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Antigua and Barbuda

Hawksbill turtles, sunken ships, Caribbean nations, Christopher Columbus, African slaves

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Antigua and Barbuda, an independent island nation located on the eastern edge of the Caribbean Sea. The country comprises three main islands—Antigua, Barbuda, and Redonda.

Antigua and Barbuda is one of the more prosperous of the Caribbean nations. The islands attract hundreds of thousands of tourists each year, and the nation’s economy is dependent on tourism. Antigua’s beaches are noted for their beauty. Cruise ships sailing the southern Caribbean often dock at the island. Numerous coral reefs and sunken ships surround Barbuda and Antigua, making for great snorkeling and diving.

Europeans first visited the islands when Christopher Columbus landed in 1493 on his second voyage to the Americas. Antigua and Barbuda were British colonies from 1632 until they achieved independence in 1981. The majority of the population is descended from African slaves brought to the islands to work on cotton and sugar cane plantations, and the islands’ culture developed from a mixture of African, West Indian, and British influences.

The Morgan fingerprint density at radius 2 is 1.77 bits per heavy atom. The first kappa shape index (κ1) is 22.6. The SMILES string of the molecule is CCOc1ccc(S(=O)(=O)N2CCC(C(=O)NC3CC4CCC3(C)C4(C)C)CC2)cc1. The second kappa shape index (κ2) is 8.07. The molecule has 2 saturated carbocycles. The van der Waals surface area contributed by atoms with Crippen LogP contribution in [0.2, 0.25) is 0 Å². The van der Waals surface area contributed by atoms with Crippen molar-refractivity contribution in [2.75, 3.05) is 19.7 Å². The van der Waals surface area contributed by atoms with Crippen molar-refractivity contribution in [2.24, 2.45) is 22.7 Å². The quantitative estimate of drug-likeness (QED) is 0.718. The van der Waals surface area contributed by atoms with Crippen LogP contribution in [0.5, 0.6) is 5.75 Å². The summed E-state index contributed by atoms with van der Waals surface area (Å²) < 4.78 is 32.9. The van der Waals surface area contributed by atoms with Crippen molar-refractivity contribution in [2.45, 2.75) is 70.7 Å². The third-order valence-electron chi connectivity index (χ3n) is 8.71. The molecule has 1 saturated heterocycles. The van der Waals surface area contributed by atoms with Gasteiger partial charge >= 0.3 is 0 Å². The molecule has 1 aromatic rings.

Plants and Animals

The native forest on Antigua was cleared by settlers to grow the sugarcane that was once the main export, and there are now few areas of woodland. Land animals are also scarce. However, the islands have a tremendous variety of birds, including many colorful tropical varieties. Barbuda has a colony of frigate birds, avian pirates who steal food from other birds; the males are known for the beauty of their puffed-up red chests. Hawksbill turtles, an endangered species, lay their eggs on the beach at Pasture Bay, Long Island, which lies just off Antigua.

Environmental Concerns

The growth of the tourist industry has created some environmental problems, including uncontrolled disposal of sewage from hotels on the beach. Hotel development also threatens the Antiguan mangrove trees. Water management is another major area of concern because of limited natural freshwater resources. Coral reefs that surround the islands have suffered disturbance to their ecosystem as a result of fishing, which has nearly doubled since 1980.

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Article key phrases:

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